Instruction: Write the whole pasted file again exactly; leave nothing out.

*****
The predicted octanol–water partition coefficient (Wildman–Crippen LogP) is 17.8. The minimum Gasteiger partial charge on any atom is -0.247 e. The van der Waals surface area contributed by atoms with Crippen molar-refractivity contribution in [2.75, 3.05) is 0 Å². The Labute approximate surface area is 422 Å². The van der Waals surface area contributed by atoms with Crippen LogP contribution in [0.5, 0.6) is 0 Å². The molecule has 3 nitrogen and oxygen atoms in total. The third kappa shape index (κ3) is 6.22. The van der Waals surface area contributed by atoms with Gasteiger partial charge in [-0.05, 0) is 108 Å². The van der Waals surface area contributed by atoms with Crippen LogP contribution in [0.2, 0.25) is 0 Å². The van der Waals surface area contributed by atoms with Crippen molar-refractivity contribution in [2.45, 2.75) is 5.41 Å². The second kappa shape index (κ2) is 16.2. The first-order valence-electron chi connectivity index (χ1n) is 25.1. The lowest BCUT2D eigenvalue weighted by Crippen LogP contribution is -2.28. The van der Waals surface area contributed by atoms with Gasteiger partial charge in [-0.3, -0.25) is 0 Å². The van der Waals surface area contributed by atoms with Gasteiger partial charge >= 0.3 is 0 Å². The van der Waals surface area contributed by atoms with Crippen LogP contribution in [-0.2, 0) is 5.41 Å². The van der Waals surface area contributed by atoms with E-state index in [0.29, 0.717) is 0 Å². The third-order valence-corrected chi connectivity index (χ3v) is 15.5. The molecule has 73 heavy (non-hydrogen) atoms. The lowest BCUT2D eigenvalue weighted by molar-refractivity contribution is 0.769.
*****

The predicted octanol–water partition coefficient (Wildman–Crippen LogP) is 17.8. The minimum Gasteiger partial charge on any atom is -0.247 e. The van der Waals surface area contributed by atoms with Crippen molar-refractivity contribution in [2.75, 3.05) is 0 Å². The Labute approximate surface area is 422 Å². The van der Waals surface area contributed by atoms with Crippen LogP contribution in [0.5, 0.6) is 0 Å². The molecule has 3 nitrogen and oxygen atoms in total. The third kappa shape index (κ3) is 6.22. The van der Waals surface area contributed by atoms with Gasteiger partial charge in [-0.05, 0) is 108 Å². The van der Waals surface area contributed by atoms with Crippen LogP contribution in [0.2, 0.25) is 0 Å². The van der Waals surface area contributed by atoms with Crippen molar-refractivity contribution in [2.45, 2.75) is 5.41 Å². The second kappa shape index (κ2) is 16.2. The first-order valence-electron chi connectivity index (χ1n) is 25.1. The lowest BCUT2D eigenvalue weighted by Crippen LogP contribution is -2.28. The van der Waals surface area contributed by atoms with Gasteiger partial charge in [-0.3, -0.25) is 0 Å². The van der Waals surface area contributed by atoms with Gasteiger partial charge >= 0.3 is 0 Å². The van der Waals surface area contributed by atoms with Crippen LogP contribution in [-0.2, 0) is 5.41 Å². The van der Waals surface area contributed by atoms with E-state index in [0.29, 0.717) is 0 Å². The third-order valence-corrected chi connectivity index (χ3v) is 15.5. The molecule has 73 heavy (non-hydrogen) atoms. The lowest BCUT2D eigenvalue weighted by molar-refractivity contribution is 0.769.